10 Crazy Events That Used To Be In The Olympics



The modern Olympic Games have been running for more 100 years and have incorporated many different sports in that time. Being the premiere competition for athletes means that the Olympics have to cater for a wide range of disciplines, while changes in taste and popularity means that many sports have come in and out of fashion over the years. This has led to some strange and truly bizarre events being a part of the Olympic Games that would never be considered in this era.

Club Swinging

Club Swinging was only included in the Olympic Games twice, in 1904 and 1932. It was essentially a gymnastic sport that involved, imaginatively, swinging clubs. The competitors would use large clubs in order to complete their routine, which was marked based on artistic merit and complexity. It was in essence a precursor to the modern Rhythmic Gymnastics.

Cricket

Originally planned to be included in the first Games in 1896 but it had to be cancelled due to the small number of countries who put forward teams. By the time the 1900 Olympics in Paris loomed a grand total of four countries had provisionally agreed to take part in the competition. However both Belgium and the Netherlands pulled out after Paris was announced as the host city leaving only France and Great Britain.

Croquet

Croquet, the sport you probably know from Alice in Wonderland, was introduced as part of the 1900 Paris Olympic Games. This was also the last time it appeared as the sport didn’t prove to be the most popular event at the Games. There was only one spectator who paid to come and see the sport being played, an unknown Englishman.

Lacrosse

The popular North American sport featured in both the 1904 and the 1908 Olympic Games. However only the USA, Canada and Great Britain have ever entered teams and only two of those countries competed at each Games. Canada was the dominant nation throughout both competitions winning the two gold medals on offer.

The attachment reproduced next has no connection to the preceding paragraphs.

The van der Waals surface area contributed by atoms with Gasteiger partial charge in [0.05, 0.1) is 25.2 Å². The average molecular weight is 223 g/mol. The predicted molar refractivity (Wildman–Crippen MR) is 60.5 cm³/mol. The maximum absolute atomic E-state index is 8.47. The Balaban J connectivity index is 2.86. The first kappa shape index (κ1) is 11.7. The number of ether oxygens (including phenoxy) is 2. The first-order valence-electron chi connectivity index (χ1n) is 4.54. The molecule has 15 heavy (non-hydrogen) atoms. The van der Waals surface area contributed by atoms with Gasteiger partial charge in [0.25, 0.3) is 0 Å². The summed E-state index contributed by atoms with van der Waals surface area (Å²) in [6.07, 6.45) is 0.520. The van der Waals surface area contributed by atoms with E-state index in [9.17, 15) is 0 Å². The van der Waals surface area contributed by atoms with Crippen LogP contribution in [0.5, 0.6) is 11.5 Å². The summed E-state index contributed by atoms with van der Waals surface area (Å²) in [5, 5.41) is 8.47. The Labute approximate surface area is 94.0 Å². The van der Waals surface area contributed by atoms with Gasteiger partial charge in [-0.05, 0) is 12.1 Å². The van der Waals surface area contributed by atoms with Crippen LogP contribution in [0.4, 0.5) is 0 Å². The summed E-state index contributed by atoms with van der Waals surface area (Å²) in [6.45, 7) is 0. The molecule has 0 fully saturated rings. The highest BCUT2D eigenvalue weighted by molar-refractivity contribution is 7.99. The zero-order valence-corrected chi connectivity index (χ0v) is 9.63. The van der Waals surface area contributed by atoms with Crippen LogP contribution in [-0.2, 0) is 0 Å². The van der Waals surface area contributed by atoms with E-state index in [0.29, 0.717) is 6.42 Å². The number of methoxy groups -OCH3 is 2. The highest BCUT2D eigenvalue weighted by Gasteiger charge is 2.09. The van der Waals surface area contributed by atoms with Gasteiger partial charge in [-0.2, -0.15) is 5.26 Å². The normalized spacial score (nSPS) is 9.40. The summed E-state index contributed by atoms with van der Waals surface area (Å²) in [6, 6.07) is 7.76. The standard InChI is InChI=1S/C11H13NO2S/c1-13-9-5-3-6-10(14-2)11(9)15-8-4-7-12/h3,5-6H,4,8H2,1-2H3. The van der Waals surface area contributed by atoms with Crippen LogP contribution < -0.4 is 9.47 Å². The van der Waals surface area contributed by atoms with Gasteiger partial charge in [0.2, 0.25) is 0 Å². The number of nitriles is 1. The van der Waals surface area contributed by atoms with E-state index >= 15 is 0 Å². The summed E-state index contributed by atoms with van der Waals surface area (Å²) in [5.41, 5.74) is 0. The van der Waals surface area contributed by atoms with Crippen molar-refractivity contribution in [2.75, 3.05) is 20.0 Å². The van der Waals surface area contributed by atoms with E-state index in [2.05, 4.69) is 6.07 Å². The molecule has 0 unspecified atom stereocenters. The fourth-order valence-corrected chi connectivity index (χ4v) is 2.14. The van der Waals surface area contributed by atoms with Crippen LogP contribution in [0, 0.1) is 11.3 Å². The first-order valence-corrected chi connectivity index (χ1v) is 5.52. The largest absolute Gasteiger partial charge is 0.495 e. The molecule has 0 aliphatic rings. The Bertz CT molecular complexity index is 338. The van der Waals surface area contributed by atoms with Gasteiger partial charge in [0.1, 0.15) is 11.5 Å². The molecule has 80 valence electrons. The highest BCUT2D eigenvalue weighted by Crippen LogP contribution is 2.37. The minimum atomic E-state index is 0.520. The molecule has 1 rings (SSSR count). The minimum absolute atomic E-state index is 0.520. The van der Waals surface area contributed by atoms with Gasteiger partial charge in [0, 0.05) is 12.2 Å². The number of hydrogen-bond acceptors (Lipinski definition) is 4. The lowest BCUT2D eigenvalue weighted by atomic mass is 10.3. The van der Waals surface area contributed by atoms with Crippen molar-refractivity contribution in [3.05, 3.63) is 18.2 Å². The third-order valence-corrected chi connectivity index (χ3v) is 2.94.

Long Jump For Horses

Equestrian events have been a staple of the Olympics since the very beginning. They combine power and finesse in disciplines such as cross country and show jumping. A rarer event was the Long Jump which featured in the 1900 Olympic Games. It’s exactly what it sounds like, measuring how far a horse and rider can jump horizontally.

Water Motorsports

Water sports are a popular part of the Olympic Games but motor boat version wasn’t as successful. Featuring only in the 1908 Olympics, Great Britain once again took on France. Motorsports were abolished after these Games when the IOC decided that the Olympics should not include any motorised events in the future.

One Handed Weightlifting

Much like the modern snatch event this involved participants seeing how much they could lift. In the 1986 and 1904 Olympic Games there was a one handed event whereby the competitors had to lift a dumbbell separately with both their hands to give a combined score. The event was largely dominated by the USA.

Underwater Swimming

One of the mainstays of the Olympic Games has always been swimming events. The 1900 Games in Paris featured an unusual contest in the form of underwater swimming. Unlike traditional swimming events where the aim was to swim a set distance in the shortest amount of time underwater swimming focused on how far and for how long a competitor could swim without coming to the surface.

Painting

Not every event at the Olympic Games has been athletic, at least not physically. From 1912 until 1948 art competitions were a large part of the Olympics featuring a variety of disciplines. Pierre de Coubertin, the creator of the modern Games, always envisioned a combination of culture and sport. This led to a painting category that involved drawing, watercolours and printing.

Town Planning

Perhaps the more bizarre event in the art competitions was Town Planning. This was part of the architecture category and was awarded alongside great sporting facilities such as new stadiums. Town Planning medals were awarded to those who had designed sport buildings taking into consideration transport, housing and other factors so as to be as efficient as possible.